Soil fertility key to realising Green Revolution, says expert
The Director General of the International Institute of Tropical Agriculture, Dr. Nteranya Sanginga, has warned that the quest for a “Green Revolution” in Africa may not be realised if adequate attention is not paid to managing soil fertility on the continent.
He was addressing participants at the Global Cassava Partnership in Kampala on Wednesday.
“Green Revolution” is a term used to describe phenomenal growth in agriculture. Solid soil fertility management is key… For cassava commercialisation and our Green Revolution, we need to use fertilisers― organic and inorganic― alongside the high-yielding and disease-resistant varieties,” Dr. Sanginga said.
Dr Sanginga said Africa cannot achieve a Green Revolution without first having a ‘Brown Revolution’—though the enhancement of soil conditions through the application of organic and inorganic fertilisers.
Across Africa, it was noted, current application of soil nutrients, whether organic or inorganic fertilisers, is estimated at 8 kilogramme per hectare.
Researchers say the amount, which is low, is cited as one of the major setbacks to the continent’s vision of adequately feeding itself.
The African Union has called on member countries to increase the application of soil nutrients to 50 kg/ha of nutrients combining both organic and inorganic fertilisers.
While acknowledging that much investment had gone into developing high-yielding cassava varieties resistant to some of the major pests and diseases, Dr. Nteranya said the gains achieved in breeding work cannot be realised if such varieties are grown on poor soils.
He described as unfortunate the tagging of cassava as a poor man’s crop that does not require much input such as fertilisers.
Nutrient use in cassava, he said, has been very minimal as it is considered a poor man’s crop. However, if we are talking about cassava transformation, about increasing cassava production not only for food but also for commercial use, we must change these wrong perceptions. If we think of growing cassava in soils that are too poor for other crops such as maize, then, we are missing the other half of the equation.”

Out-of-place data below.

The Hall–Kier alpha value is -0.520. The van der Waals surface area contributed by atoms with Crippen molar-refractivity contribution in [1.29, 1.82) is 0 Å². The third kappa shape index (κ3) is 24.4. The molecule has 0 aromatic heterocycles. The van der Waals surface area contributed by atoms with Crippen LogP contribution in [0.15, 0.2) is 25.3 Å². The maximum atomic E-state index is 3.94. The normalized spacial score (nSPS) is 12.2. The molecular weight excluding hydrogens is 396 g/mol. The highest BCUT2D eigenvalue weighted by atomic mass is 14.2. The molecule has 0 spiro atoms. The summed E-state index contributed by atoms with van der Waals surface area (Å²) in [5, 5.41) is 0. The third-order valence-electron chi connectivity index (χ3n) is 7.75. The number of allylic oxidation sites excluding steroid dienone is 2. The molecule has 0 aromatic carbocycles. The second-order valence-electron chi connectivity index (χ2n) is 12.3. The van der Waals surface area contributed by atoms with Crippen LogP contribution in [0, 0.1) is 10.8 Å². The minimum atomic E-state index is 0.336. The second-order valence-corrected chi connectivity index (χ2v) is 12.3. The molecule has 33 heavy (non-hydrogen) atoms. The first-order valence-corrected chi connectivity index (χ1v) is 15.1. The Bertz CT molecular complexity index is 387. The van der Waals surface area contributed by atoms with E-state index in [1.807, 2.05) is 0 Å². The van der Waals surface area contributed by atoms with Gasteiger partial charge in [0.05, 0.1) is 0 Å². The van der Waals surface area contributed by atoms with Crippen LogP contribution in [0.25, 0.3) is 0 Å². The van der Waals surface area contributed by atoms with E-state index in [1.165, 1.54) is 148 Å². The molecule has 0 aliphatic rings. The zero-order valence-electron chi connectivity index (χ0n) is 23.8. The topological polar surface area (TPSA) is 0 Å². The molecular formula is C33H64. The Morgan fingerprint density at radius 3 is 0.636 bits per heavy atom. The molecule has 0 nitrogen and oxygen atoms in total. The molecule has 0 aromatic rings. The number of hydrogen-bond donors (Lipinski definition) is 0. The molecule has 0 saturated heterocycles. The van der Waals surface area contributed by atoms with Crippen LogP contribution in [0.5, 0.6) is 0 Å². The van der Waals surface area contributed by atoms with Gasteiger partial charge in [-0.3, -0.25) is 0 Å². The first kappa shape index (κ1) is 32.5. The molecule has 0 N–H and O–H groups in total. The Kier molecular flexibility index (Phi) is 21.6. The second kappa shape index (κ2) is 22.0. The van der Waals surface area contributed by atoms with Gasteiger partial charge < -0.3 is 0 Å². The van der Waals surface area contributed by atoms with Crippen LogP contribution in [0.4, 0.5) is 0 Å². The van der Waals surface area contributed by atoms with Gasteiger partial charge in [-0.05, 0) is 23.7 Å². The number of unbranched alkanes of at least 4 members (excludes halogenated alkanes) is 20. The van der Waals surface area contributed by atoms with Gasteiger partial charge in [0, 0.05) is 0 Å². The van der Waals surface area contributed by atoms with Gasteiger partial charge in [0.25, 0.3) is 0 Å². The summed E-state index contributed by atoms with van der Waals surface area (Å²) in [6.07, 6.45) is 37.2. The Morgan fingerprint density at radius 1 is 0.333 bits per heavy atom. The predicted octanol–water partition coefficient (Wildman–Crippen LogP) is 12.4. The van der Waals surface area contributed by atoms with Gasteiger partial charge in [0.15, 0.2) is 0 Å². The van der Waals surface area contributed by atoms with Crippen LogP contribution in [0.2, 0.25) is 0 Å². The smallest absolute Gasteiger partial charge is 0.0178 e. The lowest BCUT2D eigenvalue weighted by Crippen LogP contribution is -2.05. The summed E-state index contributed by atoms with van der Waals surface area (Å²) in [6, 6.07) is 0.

According to him, soil fertility is one of the missing links in the struggle to commercialise cassava.
“For now, entrepreneurs involved in cassava processing say there isn’t enough cassava, whereas farmers, on the other hand, say there are no markets.”
Dr Sanginga said the African population has been rising rapidly requiring increased production to feed additional mouths. However, the continent’s increasing population has also been leading to a shortage of land hence the need to intensify production.
Cassava production supports more than 25 percent of farming households in sub-Saharan Africa, equivalent to over 100 million people. Overall, over 60 percent of the world’s cassava is grown on the continent yet the yields are very low, averaging 10 tonnes/ha compared to over 40 tonnes/ha in Asia and Latin America, where the crop is grown for commercial use.
The Global Cassava Partnership for the 21st Century (GCP21) conference started on 18 June and is slated to end today in Kampala, Uganda.
GCP21 consists of 45 member institutions working on research and development of cassava, a staple crop relied on by more than 700 million people worldwide.
The ultimate goal of the partnership is to improve cassava productivity through scientific research and development.
The conference participants include representatives from international agricultural research centres, advanced laboratories and universities from developed and developing countries, United Nations’ agencies, governmental and non-governmental organisations, donor and development organisations, as well as businesses in the biotechnology and food processing industries.